[Python-ideas] Possible PEP 380 tweak
jh at improva.dk
Thu Oct 28 12:12:55 CEST 2010
On 2010-10-27 18:53, Jacob Holm wrote:
> Hmm. This got me thinking. One thing I'd really like to see in python
> is something like the "channel" object from the go language
> Based on PEP 380 or Gregs new cofunctions PEP (or perhaps even without
> any of them) it is possible to write a trampoline-based implementation
> of a channel object with "send" and "next" methods that work as
> expected. One thing that is *not* possible (I think) is to make that
> object iterable. Your wild idea above gave me a similar wild idea of my
> own. An extension to the cofunctions PEP that would make that possible.
Seems like I screwed up the semantics of the standard for-loop in that
version. Let me try again...
1) Add new exception StopCoIteration, inheriting from StandardError.
Change the regular StopIteration to inherit from the new exception
instead of directly from StandardError. This ensures that code that
catches StopCoIteration also catches StopIteration, which I think is
what we want.
The new exception is needed because "cocall func()" can never raise the
regular StopIteration (or any subclass thereof). This might actually be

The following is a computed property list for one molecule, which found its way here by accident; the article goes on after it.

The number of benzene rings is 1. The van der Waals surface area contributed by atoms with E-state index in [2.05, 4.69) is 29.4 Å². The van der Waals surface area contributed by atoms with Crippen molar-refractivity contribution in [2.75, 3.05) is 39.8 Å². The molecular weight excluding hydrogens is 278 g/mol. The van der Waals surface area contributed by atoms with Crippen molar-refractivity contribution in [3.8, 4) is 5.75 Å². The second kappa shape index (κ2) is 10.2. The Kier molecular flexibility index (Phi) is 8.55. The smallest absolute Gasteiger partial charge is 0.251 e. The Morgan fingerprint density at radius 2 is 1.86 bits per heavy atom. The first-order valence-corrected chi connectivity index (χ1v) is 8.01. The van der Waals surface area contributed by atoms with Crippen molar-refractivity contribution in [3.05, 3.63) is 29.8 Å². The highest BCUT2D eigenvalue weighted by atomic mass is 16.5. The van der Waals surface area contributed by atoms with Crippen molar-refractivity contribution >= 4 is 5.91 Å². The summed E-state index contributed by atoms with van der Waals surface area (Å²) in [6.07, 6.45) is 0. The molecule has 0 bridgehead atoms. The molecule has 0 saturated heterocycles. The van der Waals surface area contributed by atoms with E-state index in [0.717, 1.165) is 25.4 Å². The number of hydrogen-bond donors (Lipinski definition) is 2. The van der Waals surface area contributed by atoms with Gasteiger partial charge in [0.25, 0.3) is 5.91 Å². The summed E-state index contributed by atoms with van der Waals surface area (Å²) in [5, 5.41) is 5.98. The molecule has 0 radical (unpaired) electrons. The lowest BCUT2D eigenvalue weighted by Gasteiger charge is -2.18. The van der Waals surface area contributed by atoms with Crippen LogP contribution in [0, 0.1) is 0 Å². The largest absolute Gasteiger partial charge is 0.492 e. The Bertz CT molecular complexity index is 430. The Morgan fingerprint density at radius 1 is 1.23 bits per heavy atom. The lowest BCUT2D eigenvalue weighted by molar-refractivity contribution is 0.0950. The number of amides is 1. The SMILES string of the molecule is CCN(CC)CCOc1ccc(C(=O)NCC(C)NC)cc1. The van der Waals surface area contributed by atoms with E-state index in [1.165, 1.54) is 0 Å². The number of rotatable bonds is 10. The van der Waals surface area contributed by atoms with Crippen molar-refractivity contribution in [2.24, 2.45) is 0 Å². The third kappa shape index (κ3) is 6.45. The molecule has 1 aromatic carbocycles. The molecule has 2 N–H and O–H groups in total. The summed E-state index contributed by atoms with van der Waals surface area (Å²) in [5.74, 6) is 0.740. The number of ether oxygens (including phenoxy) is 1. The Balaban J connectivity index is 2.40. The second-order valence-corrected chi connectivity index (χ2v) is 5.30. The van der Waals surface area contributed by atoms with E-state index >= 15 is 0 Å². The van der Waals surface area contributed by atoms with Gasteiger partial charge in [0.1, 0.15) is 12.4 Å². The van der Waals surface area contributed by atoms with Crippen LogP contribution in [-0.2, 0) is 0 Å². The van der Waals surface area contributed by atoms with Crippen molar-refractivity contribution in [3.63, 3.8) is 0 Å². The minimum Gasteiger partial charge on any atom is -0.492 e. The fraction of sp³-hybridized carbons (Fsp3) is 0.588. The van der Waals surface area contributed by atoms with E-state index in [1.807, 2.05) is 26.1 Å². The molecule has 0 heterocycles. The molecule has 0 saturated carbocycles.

an argument for using a different exception for returning a value from a
2) Allow __next__ on an object to be a cofunction. Add a __cocall__ to
the built-in next(ob) that tries to uses cocall to call ob.__next__.
def next__cocall__(ob, *args):
_next = type(ob).__next__
return cocall _next(ob)
2a) Optionally allow __iter__ on an object to be a cofunction. Add a
__cocall__ to the builtin iter.
def __init__(self, callable, sentinel):
self.callable = callable
self.sentinel = sentinel
v = cocall self.callable()
if v is sentinel:
ob, = args
callable, sentinel = args
return _func_iter(callable, sentinel)
_iter = type(ob).__iter__
return cocall _iter(ob)
3) Change the for-loop in a cofunction:
for val in iterable:
so it expands into:
_it = cocall iter(iterable)
val = cocall next(iterable)
which is exactly the normal expansion, but using cocall to call iter and
next, and catching StopCoIteration instead of StopIteration.
Since cocall falls back to using a regular call, this should work well
with all normal iterables.
3a) Alternatively define a new syntax for "coiterating", e.g.
cocall for val in iterable:
All this to make it possible to write a code like this:
cocall for val in ch:
cocall for val in range(10):
sched = scheduler()
ch = channel()
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